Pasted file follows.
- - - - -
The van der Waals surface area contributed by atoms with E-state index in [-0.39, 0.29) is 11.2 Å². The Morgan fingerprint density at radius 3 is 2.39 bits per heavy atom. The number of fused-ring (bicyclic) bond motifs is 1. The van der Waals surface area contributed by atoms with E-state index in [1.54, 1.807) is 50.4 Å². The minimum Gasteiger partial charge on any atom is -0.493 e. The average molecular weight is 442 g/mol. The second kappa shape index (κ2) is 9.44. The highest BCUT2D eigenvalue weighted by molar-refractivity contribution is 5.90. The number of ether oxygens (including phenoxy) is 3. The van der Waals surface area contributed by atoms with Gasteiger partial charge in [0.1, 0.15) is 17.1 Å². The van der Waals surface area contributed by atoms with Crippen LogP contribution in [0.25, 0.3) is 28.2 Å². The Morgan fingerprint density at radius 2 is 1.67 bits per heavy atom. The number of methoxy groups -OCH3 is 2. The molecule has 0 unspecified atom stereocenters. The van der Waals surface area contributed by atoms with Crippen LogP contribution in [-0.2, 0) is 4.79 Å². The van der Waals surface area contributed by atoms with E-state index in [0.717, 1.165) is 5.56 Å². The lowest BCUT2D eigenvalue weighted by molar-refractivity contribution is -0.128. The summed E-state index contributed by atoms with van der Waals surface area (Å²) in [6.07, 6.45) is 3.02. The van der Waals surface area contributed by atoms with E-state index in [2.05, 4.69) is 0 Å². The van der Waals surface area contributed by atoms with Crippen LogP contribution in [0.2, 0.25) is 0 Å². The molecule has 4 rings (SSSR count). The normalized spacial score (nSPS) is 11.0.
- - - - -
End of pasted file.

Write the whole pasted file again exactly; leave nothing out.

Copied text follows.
The van der Waals surface area contributed by atoms with E-state index in [-0.39, 0.29) is 11.2 Å². The Morgan fingerprint density at radius 3 is 2.39 bits per heavy atom. The number of fused-ring (bicyclic) bond motifs is 1. The van der Waals surface area contributed by atoms with E-state index in [1.54, 1.807) is 50.4 Å². The minimum Gasteiger partial charge on any atom is -0.493 e. The average molecular weight is 442 g/mol. The second kappa shape index (κ2) is 9.44. The highest BCUT2D eigenvalue weighted by molar-refractivity contribution is 5.90. The number of ether oxygens (including phenoxy) is 3. The van der Waals surface area contributed by atoms with Gasteiger partial charge in [0.1, 0.15) is 17.1 Å². The van der Waals surface area contributed by atoms with Crippen LogP contribution in [0.25, 0.3) is 28.2 Å². The Morgan fingerprint density at radius 2 is 1.67 bits per heavy atom. The number of methoxy groups -OCH3 is 2. The molecule has 0 unspecified atom stereocenters. The van der Waals surface area contributed by atoms with Crippen LogP contribution in [-0.2, 0) is 4.79 Å². The van der Waals surface area contributed by atoms with E-state index in [0.717, 1.165) is 5.56 Å². The lowest BCUT2D eigenvalue weighted by molar-refractivity contribution is -0.128. The summed E-state index contributed by atoms with van der Waals surface area (Å²) in [6.07, 6.45) is 3.02. The van der Waals surface area contributed by atoms with E-state index in [2.05, 4.69) is 0 Å². The van der Waals surface area contributed by atoms with Crippen LogP contribution in [0.2, 0.25) is 0 Å². The molecule has 4 rings (SSSR count). The normalized spacial score (nSPS) is 11.0.